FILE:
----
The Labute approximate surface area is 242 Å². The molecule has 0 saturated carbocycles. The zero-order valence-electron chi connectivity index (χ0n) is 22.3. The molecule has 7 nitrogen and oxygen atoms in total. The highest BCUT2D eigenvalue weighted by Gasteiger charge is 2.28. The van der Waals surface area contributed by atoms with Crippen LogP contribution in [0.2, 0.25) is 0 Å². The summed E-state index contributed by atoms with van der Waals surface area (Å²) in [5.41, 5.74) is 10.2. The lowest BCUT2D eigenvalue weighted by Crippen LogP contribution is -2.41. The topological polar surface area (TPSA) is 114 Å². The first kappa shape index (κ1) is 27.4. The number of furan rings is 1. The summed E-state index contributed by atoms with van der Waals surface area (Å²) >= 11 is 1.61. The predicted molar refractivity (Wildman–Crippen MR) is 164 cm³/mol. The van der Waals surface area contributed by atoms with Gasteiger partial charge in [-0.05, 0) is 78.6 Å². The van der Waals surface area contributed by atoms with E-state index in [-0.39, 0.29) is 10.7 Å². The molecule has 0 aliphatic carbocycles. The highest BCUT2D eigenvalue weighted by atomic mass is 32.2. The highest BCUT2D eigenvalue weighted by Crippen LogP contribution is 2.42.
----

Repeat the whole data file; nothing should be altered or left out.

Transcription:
The Labute approximate surface area is 242 Å². The molecule has 0 saturated carbocycles. The zero-order valence-electron chi connectivity index (χ0n) is 22.3. The molecule has 7 nitrogen and oxygen atoms in total. The highest BCUT2D eigenvalue weighted by Gasteiger charge is 2.28. The van der Waals surface area contributed by atoms with Crippen LogP contribution in [0.2, 0.25) is 0 Å². The summed E-state index contributed by atoms with van der Waals surface area (Å²) in [5.41, 5.74) is 10.2. The lowest BCUT2D eigenvalue weighted by Crippen LogP contribution is -2.41. The topological polar surface area (TPSA) is 114 Å². The first kappa shape index (κ1) is 27.4. The number of furan rings is 1. The summed E-state index contributed by atoms with van der Waals surface area (Å²) >= 11 is 1.61. The predicted molar refractivity (Wildman–Crippen MR) is 164 cm³/mol. The van der Waals surface area contributed by atoms with Gasteiger partial charge in [-0.05, 0) is 78.6 Å². The van der Waals surface area contributed by atoms with E-state index in [-0.39, 0.29) is 10.7 Å². The molecule has 0 aliphatic carbocycles. The highest BCUT2D eigenvalue weighted by atomic mass is 32.2. The highest BCUT2D eigenvalue weighted by Crippen LogP contribution is 2.42.